Implementing Dependency Injection with Java-Selenium-Cucumber

Dependency Injection for Page objects

Implementing Dependency Injection with Java-Selenium-Cucumber

While coding an automation framework from scratch or on an existing one, you should take care of some basics. The framework should be maintainable, easy to understand, avoid coding duplicates, and quickly adapt to changes. To overcome these basics, you should follow some design principles and techniques in your framework. This article will show you one of these design patterns-Page Object Model(POM)-and explain its details.

Page Object Model

POM is one of the most popular approaches to ensure your projects’ quality. The goal of using page objects is to avoid code duplication and also make the projects maintainable. The POM approach advocates defining your pages as objects and using these objects in your automation steps. This approach puts all the required elements or methods related to the page in one class. This consolidation creates a centralized place to find related items together. In the future, if any changes are needed, you can easily navigate this class and adjust it as needed. No need to touch anywhere else in the rest of the framework or projects that use this framework. 

Here is one example of the usage of the POM approach:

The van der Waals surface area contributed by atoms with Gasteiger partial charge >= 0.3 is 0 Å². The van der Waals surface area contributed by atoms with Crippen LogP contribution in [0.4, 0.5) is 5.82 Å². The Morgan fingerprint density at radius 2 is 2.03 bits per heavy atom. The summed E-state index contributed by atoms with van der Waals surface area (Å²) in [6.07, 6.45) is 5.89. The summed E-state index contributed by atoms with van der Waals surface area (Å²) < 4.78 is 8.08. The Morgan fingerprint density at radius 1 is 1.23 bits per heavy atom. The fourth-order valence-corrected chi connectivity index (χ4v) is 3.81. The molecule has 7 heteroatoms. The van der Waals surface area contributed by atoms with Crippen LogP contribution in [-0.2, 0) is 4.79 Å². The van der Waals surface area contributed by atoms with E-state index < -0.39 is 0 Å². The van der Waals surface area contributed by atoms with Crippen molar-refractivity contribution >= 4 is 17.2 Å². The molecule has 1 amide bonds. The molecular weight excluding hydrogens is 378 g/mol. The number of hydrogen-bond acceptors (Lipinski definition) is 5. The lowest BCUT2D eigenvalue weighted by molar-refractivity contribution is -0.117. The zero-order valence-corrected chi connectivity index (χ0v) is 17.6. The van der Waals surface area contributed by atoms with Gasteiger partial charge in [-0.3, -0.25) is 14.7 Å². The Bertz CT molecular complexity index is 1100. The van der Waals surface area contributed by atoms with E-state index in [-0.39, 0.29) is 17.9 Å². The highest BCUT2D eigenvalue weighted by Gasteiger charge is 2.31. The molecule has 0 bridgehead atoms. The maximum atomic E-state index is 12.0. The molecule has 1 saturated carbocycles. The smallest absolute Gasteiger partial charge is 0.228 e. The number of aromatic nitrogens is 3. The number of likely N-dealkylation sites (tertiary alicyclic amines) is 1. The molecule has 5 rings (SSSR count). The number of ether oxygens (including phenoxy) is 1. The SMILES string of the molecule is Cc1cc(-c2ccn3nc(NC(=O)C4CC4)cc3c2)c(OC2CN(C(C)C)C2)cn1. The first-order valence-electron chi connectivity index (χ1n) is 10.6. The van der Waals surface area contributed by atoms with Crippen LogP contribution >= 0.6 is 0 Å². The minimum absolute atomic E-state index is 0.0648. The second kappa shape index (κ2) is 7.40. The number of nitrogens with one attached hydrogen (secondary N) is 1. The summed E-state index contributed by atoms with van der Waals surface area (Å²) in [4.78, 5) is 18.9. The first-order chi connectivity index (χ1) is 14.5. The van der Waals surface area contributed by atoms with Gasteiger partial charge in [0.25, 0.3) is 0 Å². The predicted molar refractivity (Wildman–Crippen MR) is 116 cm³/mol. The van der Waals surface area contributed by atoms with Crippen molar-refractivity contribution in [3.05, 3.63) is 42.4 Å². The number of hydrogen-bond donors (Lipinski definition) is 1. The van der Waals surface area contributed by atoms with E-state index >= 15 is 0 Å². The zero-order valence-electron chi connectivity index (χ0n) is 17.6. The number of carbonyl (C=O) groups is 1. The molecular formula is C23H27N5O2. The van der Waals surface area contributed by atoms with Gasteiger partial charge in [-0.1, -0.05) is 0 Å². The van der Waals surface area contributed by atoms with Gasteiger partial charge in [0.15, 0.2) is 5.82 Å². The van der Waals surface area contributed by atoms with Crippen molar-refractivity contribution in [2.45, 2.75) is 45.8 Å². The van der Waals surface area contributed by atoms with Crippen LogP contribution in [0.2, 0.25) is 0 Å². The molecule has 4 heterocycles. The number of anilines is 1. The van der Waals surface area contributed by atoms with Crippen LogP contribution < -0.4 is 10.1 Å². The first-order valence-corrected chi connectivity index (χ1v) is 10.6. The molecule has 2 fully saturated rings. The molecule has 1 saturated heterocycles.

@FindBy(id = "some-username-id")
    public WebElement usernameBox;

    @FindBy(xpath = "//some-password-xpath")
    public WebElement passwordBox;

    @FindBy(css = ".some-login-css")
    public WebElement loginButton;

    public void login(String username, String password) {


As you see above, while you are writing your steps, you don’t need to care about implementing your pages anymore. You will be just using related methods, and upcoming page changes don’t affect your actions. You will adjust the pages as required and reuse them.

Using Pages Object Model

After creating your page classes, you need to create instances to use them in the steps definition class. You need to define an object with a new keyword in the related steps or define it as a global variable.

Here is an example of the usage the pages objects:

    @Given("user should be able to login {string} {string}")
    public void user_should_be_able_to_login(String username, String password){ 
        Homepage homepage = new Homepage();
        homepage.login(username, password);

    private Homepage homepage = new Homepage();

    @Given("user should be able to login {string} {string}")
    public void user_should_be_able_to_login(String username, String password) {
        homepage.login(username, password);

As you can see, using POM is handy and makes your job very easy. But there is a design problem with the example above. Defining variables with the new keyword makes your code tightly coupled. Your objects become dependent on that class if you create your objects with the new keyword, and it is hard to implement any upcoming changes to your steps class. So, we need a solution to handle this tightly coupled problem. 

There is a design principle to rescue us and make our codes clear and maintainable to avoid design problems. Let’s talk about Inversion of Control (IoC) and investigate dependency injection, one way to implement IoC.

Inversion of Control